Latest from our Education Worker, Karen Robinson
Yesterday was ‘VJ Day’ or ‘Victory in Japan Day’. On 15 August 1945, 75 years ago, Japan surrendered to the Allied forces, including the UK. This was the end of the Second World War.
But there is no victory in war. Human beings on all sides, whether they are soldiers or civilians, lose in war. We all lose. We lose terribly. And the people we would have been able to support, if our resources and energies and skills had not been diverted to war, also lose; people who are homeless, people who have physical and mental health conditions, people who are living in poverty. And our environment loses.
The planet which supports us, gives birth to us, loses grievously.
Japan surrendered on 15 August 1945, nine days after a USAF B-29 bomber dropped a nuclear bomb on the city of Hiroshima, and six days after the USAF dropped a second nuclear bomb on the city of Nagasaki. This was the first time nuclear weapons had been used in war.
On 6 August 1945, a nuclear bomb with the code name, ‘Little Boy’, was dropped on Hiroshima.
It is estimated that between 90,000 and 146,000 people died over the next two to four months. Approximately half died on the first day
On 9 August 1945, a different type of nuclear bomb, code-named ‘Fat Man’, was dropped on Nagasaki.
It is estimated that between 39,000 and 80,000 people died over the next two to four months. Approximately half died on the first day
This was horror of unbearable, unimaginable magnitude. Unleashed by one group of human beings on another group of human beings. This wasn’t victory.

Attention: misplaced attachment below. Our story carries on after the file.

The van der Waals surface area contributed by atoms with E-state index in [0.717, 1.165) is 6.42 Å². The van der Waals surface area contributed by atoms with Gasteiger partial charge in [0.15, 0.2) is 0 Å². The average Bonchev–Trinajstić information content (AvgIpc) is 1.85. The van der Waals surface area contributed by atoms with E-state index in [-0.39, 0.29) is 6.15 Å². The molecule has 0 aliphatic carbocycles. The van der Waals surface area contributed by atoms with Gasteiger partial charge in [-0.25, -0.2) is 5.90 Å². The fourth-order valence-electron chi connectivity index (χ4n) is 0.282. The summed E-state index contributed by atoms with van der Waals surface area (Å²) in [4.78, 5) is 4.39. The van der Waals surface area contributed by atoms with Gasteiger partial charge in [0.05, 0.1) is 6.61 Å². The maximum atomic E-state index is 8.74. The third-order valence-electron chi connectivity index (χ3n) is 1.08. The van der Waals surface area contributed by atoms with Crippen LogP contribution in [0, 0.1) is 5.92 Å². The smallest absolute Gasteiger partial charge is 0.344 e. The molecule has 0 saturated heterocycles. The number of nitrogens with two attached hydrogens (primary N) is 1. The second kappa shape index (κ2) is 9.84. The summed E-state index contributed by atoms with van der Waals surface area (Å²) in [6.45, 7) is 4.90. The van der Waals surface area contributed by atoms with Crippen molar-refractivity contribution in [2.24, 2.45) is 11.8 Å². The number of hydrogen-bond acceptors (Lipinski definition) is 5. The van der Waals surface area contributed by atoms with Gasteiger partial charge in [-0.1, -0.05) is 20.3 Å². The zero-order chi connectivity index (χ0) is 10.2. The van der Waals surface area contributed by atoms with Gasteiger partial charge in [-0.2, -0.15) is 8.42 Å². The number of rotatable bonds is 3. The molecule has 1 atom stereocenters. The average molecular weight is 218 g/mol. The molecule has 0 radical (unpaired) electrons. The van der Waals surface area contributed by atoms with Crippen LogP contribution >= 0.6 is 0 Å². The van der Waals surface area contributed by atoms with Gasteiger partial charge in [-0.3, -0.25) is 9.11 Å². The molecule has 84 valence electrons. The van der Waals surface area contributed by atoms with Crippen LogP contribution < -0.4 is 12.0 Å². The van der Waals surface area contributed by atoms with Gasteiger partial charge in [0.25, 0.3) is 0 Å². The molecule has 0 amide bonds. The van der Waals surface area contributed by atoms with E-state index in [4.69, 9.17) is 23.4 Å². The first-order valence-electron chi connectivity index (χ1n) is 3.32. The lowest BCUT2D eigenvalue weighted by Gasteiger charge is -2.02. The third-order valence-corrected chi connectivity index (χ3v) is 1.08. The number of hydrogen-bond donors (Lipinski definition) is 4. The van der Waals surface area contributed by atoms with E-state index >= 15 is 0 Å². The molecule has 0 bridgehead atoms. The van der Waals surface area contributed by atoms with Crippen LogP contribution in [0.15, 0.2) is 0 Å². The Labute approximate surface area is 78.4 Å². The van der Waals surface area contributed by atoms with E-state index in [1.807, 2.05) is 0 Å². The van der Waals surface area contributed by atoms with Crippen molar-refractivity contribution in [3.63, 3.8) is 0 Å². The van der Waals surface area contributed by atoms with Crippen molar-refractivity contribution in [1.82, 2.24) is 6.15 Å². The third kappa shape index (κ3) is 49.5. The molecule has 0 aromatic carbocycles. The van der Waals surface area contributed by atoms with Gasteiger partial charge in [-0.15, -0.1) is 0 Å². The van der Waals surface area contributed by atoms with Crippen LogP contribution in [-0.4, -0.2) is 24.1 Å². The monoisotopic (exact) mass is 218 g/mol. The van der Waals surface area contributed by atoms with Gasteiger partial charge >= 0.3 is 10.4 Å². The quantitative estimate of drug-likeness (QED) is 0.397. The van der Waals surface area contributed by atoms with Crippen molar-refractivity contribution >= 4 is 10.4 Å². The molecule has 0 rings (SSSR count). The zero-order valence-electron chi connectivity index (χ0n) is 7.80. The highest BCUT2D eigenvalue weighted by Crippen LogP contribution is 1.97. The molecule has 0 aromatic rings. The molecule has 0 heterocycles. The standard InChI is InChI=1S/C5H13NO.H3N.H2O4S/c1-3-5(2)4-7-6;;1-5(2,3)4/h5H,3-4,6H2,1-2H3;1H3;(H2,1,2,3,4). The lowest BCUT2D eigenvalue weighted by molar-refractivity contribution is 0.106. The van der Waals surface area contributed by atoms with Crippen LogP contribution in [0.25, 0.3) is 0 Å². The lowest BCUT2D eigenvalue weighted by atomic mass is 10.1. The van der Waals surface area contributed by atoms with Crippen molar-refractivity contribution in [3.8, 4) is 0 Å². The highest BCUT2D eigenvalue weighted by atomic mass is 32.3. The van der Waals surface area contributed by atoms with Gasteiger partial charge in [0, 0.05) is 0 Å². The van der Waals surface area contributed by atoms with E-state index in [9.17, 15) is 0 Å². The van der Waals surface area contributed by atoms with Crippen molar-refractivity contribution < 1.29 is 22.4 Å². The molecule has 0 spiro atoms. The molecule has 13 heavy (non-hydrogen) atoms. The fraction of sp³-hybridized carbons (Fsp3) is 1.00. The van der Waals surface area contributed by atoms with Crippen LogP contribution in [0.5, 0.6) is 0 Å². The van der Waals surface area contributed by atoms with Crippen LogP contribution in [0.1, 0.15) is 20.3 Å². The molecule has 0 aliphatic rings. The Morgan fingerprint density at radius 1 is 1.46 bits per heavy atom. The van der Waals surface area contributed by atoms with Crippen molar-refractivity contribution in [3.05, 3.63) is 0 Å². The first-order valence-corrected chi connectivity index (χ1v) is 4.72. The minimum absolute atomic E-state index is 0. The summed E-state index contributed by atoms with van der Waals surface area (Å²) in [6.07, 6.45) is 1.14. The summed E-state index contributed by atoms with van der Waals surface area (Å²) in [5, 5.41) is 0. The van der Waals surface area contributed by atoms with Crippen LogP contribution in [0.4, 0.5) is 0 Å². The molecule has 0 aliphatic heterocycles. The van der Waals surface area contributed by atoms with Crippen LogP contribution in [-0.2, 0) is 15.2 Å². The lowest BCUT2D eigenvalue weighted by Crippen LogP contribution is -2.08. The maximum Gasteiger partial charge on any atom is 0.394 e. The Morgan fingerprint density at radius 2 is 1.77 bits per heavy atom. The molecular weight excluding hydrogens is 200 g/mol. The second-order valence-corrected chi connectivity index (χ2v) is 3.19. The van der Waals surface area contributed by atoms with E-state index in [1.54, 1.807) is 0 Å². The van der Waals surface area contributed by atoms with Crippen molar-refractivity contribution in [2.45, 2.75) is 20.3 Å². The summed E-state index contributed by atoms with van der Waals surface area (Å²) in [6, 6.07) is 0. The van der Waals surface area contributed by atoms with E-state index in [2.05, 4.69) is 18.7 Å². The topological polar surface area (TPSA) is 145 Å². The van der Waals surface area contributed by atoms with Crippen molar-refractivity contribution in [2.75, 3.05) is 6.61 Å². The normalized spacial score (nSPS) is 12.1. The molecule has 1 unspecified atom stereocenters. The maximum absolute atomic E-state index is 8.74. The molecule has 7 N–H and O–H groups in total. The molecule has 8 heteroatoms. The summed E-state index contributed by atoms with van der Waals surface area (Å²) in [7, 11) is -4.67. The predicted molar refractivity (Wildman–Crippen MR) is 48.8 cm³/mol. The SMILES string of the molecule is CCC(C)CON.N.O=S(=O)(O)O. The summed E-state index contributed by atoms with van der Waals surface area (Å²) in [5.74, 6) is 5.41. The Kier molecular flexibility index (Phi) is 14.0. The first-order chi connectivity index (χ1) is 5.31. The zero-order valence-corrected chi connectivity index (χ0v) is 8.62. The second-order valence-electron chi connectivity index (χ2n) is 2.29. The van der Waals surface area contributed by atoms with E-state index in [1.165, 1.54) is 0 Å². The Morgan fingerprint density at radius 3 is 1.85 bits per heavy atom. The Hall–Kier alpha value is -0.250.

The photograph above is of one of our fellow human beings. A person killed in Nagasaki. We don’t know the person’s name. We don’t know the individual’s story, what their life was like before the bomb dropped, their hopes and fears. Any human being looking at this photo, from any part of the world, speaking any language, would recoil in horror. Any human being looking at this would feel intense sorrow and empathy, and horror at what this person went through.
Yet, somehow, we organise our societies in ways that make this horror possible. We organise our societies in ways that drive past that natural, human recoiling from hurting someone else or seeing them being harmed.
We distance ourselves from the killing. The politicians making the decisions do not carry out the killing themselves, they delegate it to the armed forces. The armed forces would not think they were committing individual acts of violence, they would see themselves as part of an organised unit, an armed service, following government orders. The technology is distancing in the extreme; the men dropping the bomb could not see the faces of the thousands of people they were about to kill. Neither could the millions of people in the US who paid for the development, construction, and ‘delivery’ of the bomb, through their taxes.
The words we use for war, the history and values we are taught from a very young age, all distance us from the reality of war and allow it to continue.
We are so distanced, disconnected, from our responsibility for the consequences of war that, for example, the men who bombed Nagasaki felt able to pose for the following photograph two days later.
It is so important that we remember the people who died, that we re-connect with their, and our, humanity. And vow that it will never, ever, happen again.